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“Before our enemies make an attack against Ukraine they have to see we are strong, they have to see how strong we will be, it will be a very painful price for everyone,” Vitali Klitschko told CNBC’s Hadley Gamble in Kyiv on Wednesday.
Klitschko said that Ukraine had a young democracy and a vision “to build” a European country, a vision rejected by Russia. Still, he said financial and political support, as well as support in the shape of military hardware and weapons, made Ukraine stronger.
He said he hoped diplomats both in Ukraine and elsewhere could “stop this aggression [in a] diplomatic way. If not, we have to prepare to take weapons in our hands,” the former world champion boxer said.
Vitali’s brother Wladimir Klitschko, another former boxer who now describes himself as an activist, also spoke to reporters Wednesday, commenting that the West should be aware of showing any “weakness” when it comes to dealing with geopolitical crises like the current hostility between Ukraine and Russia.
Asked if the U.S. is doing enough to help Ukraine as it faces a possible military confrontation with Russia, Wladimir Klitschko said “there’s never enough.”
“I believe that sometimes the West shows weakness in certain situations and that we need to be more united and protect each other and protect our interests, protect our democracy that we’ve been fighting for and developing in the Western world,” he said.
“I believe this unity will give us enormous strength,” he added, noting that there should be better communication between Western allies, and that a possible invasion of Ukraine “would be an issue for everybody.”
Vitali Klitschko has been publicly critical of the response of one of Ukraine’s European allies, Germany, describing Berlin’s offer of 5,000 helmets to Ukraine as “a joke” which had left him “speechless.”
“The behavior of the German government leaves me speechless. The defense ministry apparently hasn’t realized that we are confronted with perfectly equipped Russian forces that can start another invasion of Ukraine at any time,” he told the German newspaper Bild last Wednesday. “What kind of support will Germany send next?” he asked. “Pillows?”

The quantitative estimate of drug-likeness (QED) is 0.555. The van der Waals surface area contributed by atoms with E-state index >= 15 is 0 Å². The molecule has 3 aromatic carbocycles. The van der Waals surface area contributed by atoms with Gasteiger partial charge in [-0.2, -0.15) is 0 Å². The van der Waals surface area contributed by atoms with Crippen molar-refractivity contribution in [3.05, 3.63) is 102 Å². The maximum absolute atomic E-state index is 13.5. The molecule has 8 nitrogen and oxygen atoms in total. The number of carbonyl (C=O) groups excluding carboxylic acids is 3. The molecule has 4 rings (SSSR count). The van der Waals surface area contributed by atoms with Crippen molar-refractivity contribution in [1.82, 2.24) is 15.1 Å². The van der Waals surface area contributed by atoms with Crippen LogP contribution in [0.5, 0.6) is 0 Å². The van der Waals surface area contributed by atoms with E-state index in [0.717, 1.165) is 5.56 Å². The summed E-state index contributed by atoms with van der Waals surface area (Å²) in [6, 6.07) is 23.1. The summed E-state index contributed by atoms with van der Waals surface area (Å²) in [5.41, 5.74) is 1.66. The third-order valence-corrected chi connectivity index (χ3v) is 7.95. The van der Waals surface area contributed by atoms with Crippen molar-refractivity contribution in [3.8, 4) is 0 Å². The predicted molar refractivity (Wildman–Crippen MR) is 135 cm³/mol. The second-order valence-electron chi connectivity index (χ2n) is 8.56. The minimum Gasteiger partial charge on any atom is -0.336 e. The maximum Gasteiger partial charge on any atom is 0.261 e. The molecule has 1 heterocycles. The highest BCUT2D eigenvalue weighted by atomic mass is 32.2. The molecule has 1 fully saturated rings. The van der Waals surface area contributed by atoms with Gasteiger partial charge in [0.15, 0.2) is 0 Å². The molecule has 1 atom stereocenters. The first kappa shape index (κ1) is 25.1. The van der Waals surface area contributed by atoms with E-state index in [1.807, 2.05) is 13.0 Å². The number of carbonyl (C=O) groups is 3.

Speaking to reporters Wednesday following a press conference, Vitali Klitschko said Ukraine had to now “be prepared for any scenario” as there were no immediate signs of tensions being dialed down, despite diplomatic talks continuing in the background between Russian officials, including President Vladimir Putin, and Western leaders.
He said there was little appetite in Ukraine for more bloodshed — particularly given the deaths of over 13,000 people in east Ukraine in an ongoing conflict between Ukrainian troops and pro-Russian separatists in the Donbas region — but added, “we have to defend our country.”
Asked how worried he was about the damage the crisis was doing to Ukraine’s economy, which is beset with inflation (the rate stood at 10% in December), Kyiv’s mayor conceded that “it’s touched everyone in Ukraine and so yes, of course it’s hard for Ukraine and for our economy. But right now the question, [is about the] integrity and independence of our country.